Synopses & Reviews
You Cant Steal a Gift is about the impact of American racism on Americas greatest gift to the world of music—jazz. In a work that combines memoir, oral history, and commentary, Gene Lees has crafted minibiographies of four great black musicians whom he knew well—Dizzy Gillespie, Clark Terry, Milt Hinton, and Nat “King” Cole. Lees writes of them, “All are men who had every reason to embrace bitterness . . . and didnt.”
When Lees left Montreal to become the music and drama critic of the Louisville Times in 1955, he was shocked by the racism and segregation he found in the United States. In jazz he found a community of like-minded souls who freely shared their gifts with all lovers of music, regardless of race and condition.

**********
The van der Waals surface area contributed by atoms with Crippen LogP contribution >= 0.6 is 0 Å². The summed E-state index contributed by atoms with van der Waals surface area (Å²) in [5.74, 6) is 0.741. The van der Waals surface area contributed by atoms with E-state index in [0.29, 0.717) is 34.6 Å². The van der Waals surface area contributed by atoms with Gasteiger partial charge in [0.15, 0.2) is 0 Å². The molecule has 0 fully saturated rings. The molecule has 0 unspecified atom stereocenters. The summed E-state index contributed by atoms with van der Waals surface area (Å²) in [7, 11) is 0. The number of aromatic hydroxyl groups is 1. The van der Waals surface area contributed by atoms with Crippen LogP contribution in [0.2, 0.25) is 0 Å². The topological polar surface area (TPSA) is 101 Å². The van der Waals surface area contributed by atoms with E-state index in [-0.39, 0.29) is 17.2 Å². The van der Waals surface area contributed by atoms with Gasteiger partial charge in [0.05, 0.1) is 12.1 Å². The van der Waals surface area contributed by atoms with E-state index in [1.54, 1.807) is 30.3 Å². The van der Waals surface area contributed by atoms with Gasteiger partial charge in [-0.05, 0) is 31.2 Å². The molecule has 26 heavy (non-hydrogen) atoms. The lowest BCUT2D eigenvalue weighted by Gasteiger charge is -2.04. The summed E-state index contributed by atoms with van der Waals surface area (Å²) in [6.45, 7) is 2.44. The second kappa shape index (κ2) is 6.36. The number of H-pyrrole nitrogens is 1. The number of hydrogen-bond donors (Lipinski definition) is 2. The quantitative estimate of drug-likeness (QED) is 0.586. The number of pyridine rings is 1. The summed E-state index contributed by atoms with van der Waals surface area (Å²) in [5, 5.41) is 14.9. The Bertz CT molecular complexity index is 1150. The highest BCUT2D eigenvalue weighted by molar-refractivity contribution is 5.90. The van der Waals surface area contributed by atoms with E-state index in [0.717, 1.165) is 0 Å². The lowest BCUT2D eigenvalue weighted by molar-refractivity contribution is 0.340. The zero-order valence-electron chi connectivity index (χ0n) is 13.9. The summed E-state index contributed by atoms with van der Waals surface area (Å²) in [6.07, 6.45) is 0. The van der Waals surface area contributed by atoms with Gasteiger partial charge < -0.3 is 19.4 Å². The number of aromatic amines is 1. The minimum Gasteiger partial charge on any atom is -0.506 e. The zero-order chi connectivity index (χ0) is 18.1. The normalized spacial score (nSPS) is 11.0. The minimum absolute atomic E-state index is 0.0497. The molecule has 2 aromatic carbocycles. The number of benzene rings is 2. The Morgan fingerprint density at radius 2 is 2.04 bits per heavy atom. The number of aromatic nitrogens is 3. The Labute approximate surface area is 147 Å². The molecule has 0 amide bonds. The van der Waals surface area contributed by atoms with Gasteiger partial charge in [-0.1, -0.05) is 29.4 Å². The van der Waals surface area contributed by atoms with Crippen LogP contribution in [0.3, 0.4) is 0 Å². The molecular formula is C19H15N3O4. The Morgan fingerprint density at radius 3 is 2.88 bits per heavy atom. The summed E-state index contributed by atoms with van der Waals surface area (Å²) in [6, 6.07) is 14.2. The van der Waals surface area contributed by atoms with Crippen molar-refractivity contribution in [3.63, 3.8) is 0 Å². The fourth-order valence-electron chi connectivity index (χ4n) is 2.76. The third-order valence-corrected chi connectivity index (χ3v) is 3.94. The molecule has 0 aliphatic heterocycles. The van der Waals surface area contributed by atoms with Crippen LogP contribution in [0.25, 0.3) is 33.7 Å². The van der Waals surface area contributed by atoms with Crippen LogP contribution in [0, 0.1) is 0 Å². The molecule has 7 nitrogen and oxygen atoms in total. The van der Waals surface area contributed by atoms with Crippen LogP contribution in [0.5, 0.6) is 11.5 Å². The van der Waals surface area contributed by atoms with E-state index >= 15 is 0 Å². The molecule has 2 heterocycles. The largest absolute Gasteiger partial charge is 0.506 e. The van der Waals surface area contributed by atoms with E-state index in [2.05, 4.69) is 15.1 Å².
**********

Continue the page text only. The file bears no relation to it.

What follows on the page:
"Lees is about as colorblind as it is humanly possible to be. . . . The value of this book lies in the way he unapologetically opens his heart."—New York Times Book Review New York Times Book Review
"Gene Lees is one of my favorite writers on jazz."—Dave Brubeck Dave Brubeck
"An intensely personal, provocative, highly informative and engrossing plunge into the world of jazz."—Santa Barbara News-Press Santa Barbara News-Press
"[You Cant Steal a Gift] is about the expression of genius in the face of racism and brutality. It is about continuing to give when others wanted to stop the giving."—JazzTimes JazzTimes
About the Author
Gene Lees is a journalist and music critic, song lyricist, singer, and personal friend of several generations of jazz musicians. He is the author of Cats of Any Color and biographies of Woody Herman and Oscar Peterson. For twenty-one years he has been the publisher of the Jazzletter. Nat Hentoff is the author of Boston Boy: Growing Up with Jazz and Other Rebellious Passions and Listen to the Stories: Nat Hentoff on Jazz and Country Music.